05. The Shape of Love by Gelsey Kirkland - An out-of-print dancer's autobiography. Gelsey's first book, Dancing on My Grave, is much darker and still on the shelves. Drugs and anorexia therefore must be necessary in getting people to read about ballet, because this out-of-print sequel was more about regaining life through the artistic process and ballet itself. It taught me a lot.
06. Quo Vadis? by Henryk Sienkiewicz - A page tuner. I read this in Poland before my first visit to Rome, how apropos. I developed something of a crush on Petronius.
07. 1984 by George Orwell * - This book must become more and more significant. At the same time, I think it's oversimplified; I felt there was a lot there beyond the dystopian message, though I'm not quite sure what.
08. Vanity Fair by William Makepeace Thackeray - Loved the characters. There's something to be said about reading it with Thackeray's original plates. I still like my "picture books."
09. Fast Food Nation by Eric Schlosser * - Never a junk food junkie, but wow. Shocking and educational.
10. The Da Vinci Code by Dan Brown - Like others here, I had to include this in my list somewhere but would be ashamed to place it any higher. What a plot.
ETA: Starred books were read for one class or another. I took Brit Lit my senior year of high school, and Roman Lit this past semester. Next semester, I'm not taking any literature classes (!), so I'll have more time to make my own selections.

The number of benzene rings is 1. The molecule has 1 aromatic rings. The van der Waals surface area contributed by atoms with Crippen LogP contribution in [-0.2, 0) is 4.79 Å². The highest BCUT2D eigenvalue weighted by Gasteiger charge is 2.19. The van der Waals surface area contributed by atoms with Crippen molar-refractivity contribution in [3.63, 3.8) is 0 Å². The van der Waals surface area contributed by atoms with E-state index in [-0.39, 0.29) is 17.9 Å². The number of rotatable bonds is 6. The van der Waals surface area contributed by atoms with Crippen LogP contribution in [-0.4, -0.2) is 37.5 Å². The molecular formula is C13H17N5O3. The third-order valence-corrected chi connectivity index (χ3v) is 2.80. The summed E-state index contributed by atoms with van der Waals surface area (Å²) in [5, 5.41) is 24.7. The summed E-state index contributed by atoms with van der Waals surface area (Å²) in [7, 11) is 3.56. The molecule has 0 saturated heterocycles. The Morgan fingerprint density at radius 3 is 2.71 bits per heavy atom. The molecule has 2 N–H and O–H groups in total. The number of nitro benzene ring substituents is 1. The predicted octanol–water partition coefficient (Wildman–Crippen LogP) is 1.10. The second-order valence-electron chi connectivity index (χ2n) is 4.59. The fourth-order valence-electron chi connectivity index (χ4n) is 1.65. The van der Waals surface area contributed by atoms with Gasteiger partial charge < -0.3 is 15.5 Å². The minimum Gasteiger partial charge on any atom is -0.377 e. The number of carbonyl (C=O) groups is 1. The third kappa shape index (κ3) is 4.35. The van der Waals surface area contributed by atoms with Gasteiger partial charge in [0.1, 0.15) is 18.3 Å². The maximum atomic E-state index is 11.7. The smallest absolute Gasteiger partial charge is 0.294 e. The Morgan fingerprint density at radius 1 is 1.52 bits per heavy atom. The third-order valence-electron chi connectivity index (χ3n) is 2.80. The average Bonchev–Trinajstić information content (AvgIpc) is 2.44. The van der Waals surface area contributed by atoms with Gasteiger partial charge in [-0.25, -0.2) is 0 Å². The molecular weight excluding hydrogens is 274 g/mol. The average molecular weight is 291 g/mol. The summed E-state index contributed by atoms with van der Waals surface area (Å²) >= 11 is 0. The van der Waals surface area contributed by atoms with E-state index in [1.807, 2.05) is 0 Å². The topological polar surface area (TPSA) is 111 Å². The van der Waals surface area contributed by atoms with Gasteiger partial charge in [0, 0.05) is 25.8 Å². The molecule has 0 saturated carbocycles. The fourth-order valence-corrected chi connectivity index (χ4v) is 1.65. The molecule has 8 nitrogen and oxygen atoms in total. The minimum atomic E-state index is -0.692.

You're absolutely right :lol Batman immediately came to mind. :blush
Originally Posted by phat32
Well, I did get a $50 gift certificate to Hastings for Christmas, but I wouldn't bet that they'll have any of these. I will be going today, however, and I'll see what I can find. Just this morning I was explaining the plot line to American Gods to my son. I just love, love, love finding a "new" author, and Gaimen was my find for the year (with Jasper Fford running a close second). Thanks for the synopsis, phat.
Originally Posted by phat32
Grotesque but compelling. This is totally a great rec.
Originally Posted by Salome
Phat, readreadread Kabuki! Start off with Circle of Blood and then get into Skin Deep, and let me know what you think. I totally recommend it!
Dinahann, I can't recommend Sandman enough. I got into Gaiman's work a few months ago, and love it! You won't be sorry, and I also suggest you get The Sandman Companion by Hy Bender. It's full of interviews, commentary, and some really cool artwork.
Since this is a best reads thread I better submit mine.
*The House of the Spirits - Isabel Allende I had been meaning to read this a long time. So glad I did.
*Rain of Gold - Victor Villasenor I couldn't put this book down. Finished it in a day.
*Life of Pi - Yann Martel - I'm the only one I know that loves this book. :shrug
*Heaven Lake - John Dalton - Simple and beautiful.
*The Love Artist - Jane Alison Interesting twist on Ovid's exile.
*Swift as Desire - Laura Esquivel She wrote it for her father, very touching.
*American Gods - Neil Gaiman I can never watch "I Love Lucy" without thinking about this book. :lol Thanks for the recommendation, Fort!
*Frida: A biography of Frida Kahlo - Hayden Herrera Hate the movie, love this book.
*As Meat Loves Salt - Maria McCann I was so repulsed by the main character, but I couldn't stop reading.